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Have their been any statistics on how your knowledge on part of the game (opening, middle, end) corresponds to your rating or winning percentage? For example, I have found that if I play opening moves a good number of moves in, my chances of winning go way up. I am not sure how the middle game or end game affect this though. If player A was very strong in the opening, but semi-strong in the middle-game and player B was semi-strong in the opening, but very strong in the middle-game, does one player have an advantage? The same goes for the end-game? I have heard that the end-game is usually where the game is won. Do masters of the past and current have any direct correlation with these statistics?

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GrayFox's answer is good, so I don't have much to add. I am concerned about the statement, "... if I play opening moves a good number of moves in... " If both players are playing book moves the resulting position should be relatively balanced; neither side having the advantage. If your opponent is not playing opening book moves and you are, then your moves may not be optimal replies to your opponent's errors. So I wonder if you have a somewhat fallacious understanding of how the opening influences the middlegame? –  Robert Kaucher Jul 17 '12 at 13:16
    
@RobertKaucher - You are probably right. My understanding is not as good as it should be, but you brought up a great point which I have thought about asking is that if you play book moves and your opponent does not, your book moves may not be the optimal replies, so what do you do in a case like this? Maybe I should make a question out of this? –  xaisoft Jul 17 '12 at 13:35
    
I think that is a good question to ask. I just asked a similar question, but not to that exact point. chess.stackexchange.com/questions/1050/… –  Robert Kaucher Jul 17 '12 at 13:37
    
Whoever down-voted? Care to explain? –  xaisoft Aug 12 '12 at 15:44
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2 Answers

up vote 7 down vote accepted

No. There is a rating system based on wins, losses, and draws, not for proficiency in phases of the game. How would you quantify that? Knowing the main line on the MCO for your openings? People are always finding improvements to main and obscure opening lines. This is the TN (theoretical novelty) that people search feverishly for. So what might be sound play in the opening in January may be unsound by August.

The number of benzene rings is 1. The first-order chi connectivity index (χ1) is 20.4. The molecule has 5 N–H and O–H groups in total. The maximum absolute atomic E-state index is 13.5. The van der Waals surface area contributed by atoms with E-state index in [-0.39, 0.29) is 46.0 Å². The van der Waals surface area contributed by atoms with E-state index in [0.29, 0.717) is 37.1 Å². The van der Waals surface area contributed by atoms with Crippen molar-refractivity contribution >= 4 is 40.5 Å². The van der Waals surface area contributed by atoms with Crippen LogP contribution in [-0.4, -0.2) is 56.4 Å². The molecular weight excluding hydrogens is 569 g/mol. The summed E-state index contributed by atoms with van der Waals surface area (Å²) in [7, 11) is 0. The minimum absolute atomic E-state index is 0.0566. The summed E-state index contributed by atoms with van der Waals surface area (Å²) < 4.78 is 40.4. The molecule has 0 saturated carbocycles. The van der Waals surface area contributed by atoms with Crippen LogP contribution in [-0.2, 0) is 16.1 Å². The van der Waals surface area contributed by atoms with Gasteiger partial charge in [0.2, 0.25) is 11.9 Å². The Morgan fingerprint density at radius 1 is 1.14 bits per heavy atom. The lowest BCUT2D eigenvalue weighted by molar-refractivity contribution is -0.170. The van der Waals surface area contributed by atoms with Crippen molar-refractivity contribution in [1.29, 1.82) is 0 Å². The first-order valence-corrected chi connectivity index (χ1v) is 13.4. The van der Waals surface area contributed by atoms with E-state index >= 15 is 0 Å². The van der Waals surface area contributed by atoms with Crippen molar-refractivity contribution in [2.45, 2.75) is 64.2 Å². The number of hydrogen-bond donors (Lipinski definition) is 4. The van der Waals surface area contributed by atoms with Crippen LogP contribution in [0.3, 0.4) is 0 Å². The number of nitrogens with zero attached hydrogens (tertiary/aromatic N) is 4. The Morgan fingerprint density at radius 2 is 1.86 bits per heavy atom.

Further, I have seen flawless openings and middlegames come to grief because of a tiny blunder in the endgame. As Tartakower once said, the winner is the player who makes the 2nd to last mistake. So there is not really an accepted method of tying knowledge of component phases of the game to winning percentage, because there are too many other factors at hand. If the game 's phases could be defined down to a formula of what is good play in the opening, middle game or ending, computers would always win. We still have imperfections of shortsightedness and obliging opponents, and time controls, and other distractions.

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+1 Excellent answer. That Tartakower quote is one of my favorite quotes. It is so true. –  xaisoft Jul 17 '12 at 13:32
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I can contribute a personal study, but it conflicts with your experience. While I was coaching a HS team, we started talking about how important the opening was (my position was "not very;" they weren't convinced).

So we looked at my last half-dozen or so tournaments. I had won 19 games during that stretch, and had been standing noticeably worse coming out of the opening in 14 of them. So, from that data, it would seem that opening knowledge wasn't contributing much at all to my winning percentage.

There's a complexity here in this that is not being accounted for, though. There are two players in a chess game, and the knowledge/ability of your opponent has an effect on this. The basic rule is the better your opponent, the less likely they are to make mistakes, therefore the more important your own opening knowledge becomes. A player with a reasonable tactical ability can recover in the middle game from an opening blunder against someone under 2000USCF, because the chances are they will make mistakes that will produce the opportunities. Against Carlsen? Yeah, good luck with that.

That's why the traditional advice has been to start improving from the back end of the game forward. You can steal back some half-points and full points later in the game that your opening ineptitude gives away.

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